The framework we present applies our understanding of universal health coverage to the scale and complexities of South Asian urban cities. It shows how the features and activities of urban governance, health service delivery, and sectors influencing health must coalesce to provide universal health coverage in view of the growing demand for services and increasing inequities arising from rapid, unplanned urbanisation.
The first domain is urban health governance, and the need to strengthen regulation of a large and diverse healthcare landscape, and to ensure that all sectors consider health effects. To ensure a more equitable distribution of power and resources, forms of governance are required that engage and empower urban citizens, especially the most disadvantaged, and promote accountability of all stakeholders.
A second dimension is affordable healthcare access. This requires attention to subgroups at particular risk of poor health and medical impoverishment. In addition to a solid foundation of quality primary healthcare with effective referral, we must consider financing and social protection, public-private partnerships that enable universal health coverage and also reduce any barriers to receiving services among vulnerable populations.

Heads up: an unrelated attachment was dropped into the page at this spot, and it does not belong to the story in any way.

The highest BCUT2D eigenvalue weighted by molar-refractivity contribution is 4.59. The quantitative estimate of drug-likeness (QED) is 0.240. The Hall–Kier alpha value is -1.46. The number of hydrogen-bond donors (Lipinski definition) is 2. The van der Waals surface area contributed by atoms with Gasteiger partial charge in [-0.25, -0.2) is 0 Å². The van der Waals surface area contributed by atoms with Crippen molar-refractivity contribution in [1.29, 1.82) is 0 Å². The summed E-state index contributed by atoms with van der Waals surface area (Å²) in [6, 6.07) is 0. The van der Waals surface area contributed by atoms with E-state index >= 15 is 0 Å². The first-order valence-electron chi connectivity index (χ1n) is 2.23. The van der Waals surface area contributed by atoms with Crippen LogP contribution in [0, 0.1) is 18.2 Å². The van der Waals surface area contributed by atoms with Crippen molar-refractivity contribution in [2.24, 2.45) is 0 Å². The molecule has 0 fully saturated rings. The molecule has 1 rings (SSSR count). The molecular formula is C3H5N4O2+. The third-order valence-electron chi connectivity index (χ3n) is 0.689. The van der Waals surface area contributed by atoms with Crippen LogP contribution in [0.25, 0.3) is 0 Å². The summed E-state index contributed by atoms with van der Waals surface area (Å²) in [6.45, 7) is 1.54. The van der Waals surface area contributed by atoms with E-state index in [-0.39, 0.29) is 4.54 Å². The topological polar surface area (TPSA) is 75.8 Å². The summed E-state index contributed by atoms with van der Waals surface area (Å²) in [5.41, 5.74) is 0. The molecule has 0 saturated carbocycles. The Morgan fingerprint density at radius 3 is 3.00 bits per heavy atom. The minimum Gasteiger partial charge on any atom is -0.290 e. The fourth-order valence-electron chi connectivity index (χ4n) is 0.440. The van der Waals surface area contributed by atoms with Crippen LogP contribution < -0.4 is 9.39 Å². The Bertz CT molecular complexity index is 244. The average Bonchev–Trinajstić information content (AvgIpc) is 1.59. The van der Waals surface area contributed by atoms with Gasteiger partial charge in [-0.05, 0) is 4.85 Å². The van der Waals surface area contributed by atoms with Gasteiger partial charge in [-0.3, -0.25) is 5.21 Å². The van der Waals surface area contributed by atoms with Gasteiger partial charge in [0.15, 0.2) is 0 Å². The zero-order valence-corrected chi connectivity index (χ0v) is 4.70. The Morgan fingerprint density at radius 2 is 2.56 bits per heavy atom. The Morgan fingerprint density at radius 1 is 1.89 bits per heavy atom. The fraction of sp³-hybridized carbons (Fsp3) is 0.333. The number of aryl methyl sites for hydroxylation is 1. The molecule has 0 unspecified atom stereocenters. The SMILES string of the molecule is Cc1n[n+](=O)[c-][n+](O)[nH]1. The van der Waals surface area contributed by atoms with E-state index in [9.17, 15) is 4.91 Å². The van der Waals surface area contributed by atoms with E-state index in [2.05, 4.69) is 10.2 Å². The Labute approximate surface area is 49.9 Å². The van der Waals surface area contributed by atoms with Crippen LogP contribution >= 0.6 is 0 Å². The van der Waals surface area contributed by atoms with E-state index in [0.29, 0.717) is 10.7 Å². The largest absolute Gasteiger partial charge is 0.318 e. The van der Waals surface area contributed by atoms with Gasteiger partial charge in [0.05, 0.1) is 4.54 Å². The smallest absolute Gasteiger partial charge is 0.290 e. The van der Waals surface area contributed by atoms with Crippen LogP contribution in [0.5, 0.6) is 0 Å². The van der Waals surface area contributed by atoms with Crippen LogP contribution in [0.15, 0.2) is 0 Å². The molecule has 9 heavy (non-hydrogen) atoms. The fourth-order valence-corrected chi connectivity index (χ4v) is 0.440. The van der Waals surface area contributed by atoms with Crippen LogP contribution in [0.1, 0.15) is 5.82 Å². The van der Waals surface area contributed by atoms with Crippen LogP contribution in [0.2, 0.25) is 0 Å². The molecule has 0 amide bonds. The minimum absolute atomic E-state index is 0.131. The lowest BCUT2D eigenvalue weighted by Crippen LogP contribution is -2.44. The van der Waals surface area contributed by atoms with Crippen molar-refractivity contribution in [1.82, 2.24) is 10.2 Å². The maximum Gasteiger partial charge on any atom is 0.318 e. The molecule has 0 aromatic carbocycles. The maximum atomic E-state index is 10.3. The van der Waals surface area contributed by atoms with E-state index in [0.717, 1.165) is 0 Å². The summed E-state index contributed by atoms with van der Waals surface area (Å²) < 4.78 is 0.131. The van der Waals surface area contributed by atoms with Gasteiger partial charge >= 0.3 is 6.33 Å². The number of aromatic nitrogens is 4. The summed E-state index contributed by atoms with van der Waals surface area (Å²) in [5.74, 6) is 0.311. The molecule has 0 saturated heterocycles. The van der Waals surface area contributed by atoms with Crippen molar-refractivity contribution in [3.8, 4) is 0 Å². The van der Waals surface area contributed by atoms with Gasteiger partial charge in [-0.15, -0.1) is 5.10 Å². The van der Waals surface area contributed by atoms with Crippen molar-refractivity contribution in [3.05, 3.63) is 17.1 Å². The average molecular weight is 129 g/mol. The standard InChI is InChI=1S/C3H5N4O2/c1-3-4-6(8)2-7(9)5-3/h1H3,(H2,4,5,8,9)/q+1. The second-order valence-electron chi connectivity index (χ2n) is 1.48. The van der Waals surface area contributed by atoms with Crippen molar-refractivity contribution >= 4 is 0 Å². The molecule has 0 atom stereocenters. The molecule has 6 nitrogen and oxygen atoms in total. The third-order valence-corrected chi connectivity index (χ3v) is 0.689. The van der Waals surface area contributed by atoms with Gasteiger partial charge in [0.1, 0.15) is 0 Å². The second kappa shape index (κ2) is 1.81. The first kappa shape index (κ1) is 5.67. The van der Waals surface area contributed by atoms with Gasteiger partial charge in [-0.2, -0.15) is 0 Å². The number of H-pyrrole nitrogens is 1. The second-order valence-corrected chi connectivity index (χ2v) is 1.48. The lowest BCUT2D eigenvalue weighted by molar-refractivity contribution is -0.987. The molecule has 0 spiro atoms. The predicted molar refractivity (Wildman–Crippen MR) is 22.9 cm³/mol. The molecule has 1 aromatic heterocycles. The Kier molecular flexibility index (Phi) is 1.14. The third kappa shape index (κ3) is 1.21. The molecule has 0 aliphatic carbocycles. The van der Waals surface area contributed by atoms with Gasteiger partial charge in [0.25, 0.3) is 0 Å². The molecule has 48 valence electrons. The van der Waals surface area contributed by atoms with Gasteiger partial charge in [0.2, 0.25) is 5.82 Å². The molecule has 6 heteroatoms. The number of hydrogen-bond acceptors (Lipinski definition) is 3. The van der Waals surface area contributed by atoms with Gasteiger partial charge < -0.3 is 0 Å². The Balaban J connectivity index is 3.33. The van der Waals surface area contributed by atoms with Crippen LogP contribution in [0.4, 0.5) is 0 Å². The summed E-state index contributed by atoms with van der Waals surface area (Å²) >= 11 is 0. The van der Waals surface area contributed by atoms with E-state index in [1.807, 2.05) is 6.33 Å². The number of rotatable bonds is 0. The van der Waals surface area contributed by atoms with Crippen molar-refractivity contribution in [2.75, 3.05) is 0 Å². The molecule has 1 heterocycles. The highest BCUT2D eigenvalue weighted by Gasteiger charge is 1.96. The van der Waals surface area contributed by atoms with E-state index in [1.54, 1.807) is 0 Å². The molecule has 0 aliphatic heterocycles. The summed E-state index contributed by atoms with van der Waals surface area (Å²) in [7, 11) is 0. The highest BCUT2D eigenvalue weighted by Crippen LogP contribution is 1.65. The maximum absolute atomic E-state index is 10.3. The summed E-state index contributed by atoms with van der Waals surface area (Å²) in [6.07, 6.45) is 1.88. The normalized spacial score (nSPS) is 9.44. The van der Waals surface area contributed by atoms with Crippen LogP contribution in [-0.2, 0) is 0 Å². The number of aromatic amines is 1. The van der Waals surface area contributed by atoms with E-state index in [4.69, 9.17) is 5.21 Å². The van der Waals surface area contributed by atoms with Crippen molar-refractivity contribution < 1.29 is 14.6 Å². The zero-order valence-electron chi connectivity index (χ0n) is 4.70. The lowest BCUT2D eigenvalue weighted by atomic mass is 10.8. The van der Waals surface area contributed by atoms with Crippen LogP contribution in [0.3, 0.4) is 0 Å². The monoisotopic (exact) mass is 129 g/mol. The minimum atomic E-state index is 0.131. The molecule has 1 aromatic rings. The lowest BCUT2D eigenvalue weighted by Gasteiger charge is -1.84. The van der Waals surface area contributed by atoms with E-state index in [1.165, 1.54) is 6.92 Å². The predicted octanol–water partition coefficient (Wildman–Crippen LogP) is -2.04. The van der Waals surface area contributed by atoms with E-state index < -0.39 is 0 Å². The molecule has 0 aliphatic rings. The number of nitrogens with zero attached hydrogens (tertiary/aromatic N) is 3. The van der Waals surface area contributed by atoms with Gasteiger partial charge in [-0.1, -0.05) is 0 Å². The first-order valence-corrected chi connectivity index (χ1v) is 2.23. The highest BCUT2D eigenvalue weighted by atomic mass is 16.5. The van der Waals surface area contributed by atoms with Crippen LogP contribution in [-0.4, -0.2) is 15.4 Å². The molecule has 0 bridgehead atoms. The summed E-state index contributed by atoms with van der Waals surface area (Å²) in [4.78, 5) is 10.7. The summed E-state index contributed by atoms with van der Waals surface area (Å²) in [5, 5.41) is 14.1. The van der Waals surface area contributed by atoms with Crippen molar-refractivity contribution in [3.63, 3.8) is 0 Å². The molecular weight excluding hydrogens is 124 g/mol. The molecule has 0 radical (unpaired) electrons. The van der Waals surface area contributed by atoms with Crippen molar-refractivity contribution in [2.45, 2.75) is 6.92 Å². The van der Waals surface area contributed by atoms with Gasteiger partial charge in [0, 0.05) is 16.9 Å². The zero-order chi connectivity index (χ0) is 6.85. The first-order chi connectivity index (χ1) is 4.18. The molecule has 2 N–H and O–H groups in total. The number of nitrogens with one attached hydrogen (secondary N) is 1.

The third dimension incorporates actions that tackle the social determinants of health equity. These include intersectoral actions in housing, food, transportation, air quality, water, and sanitation, and other determinants that affect population subgroups differentially and prevent attainment of universal urban health reform.
This framework is intended to catalyse cross-city as well as regional learning and reflection to develop urban sensitive interventions as part of universal health coverage reform in the region as a whole.
South Asia’s cities exemplify the perils of rapid unplanned urbanisation and its adverse health effects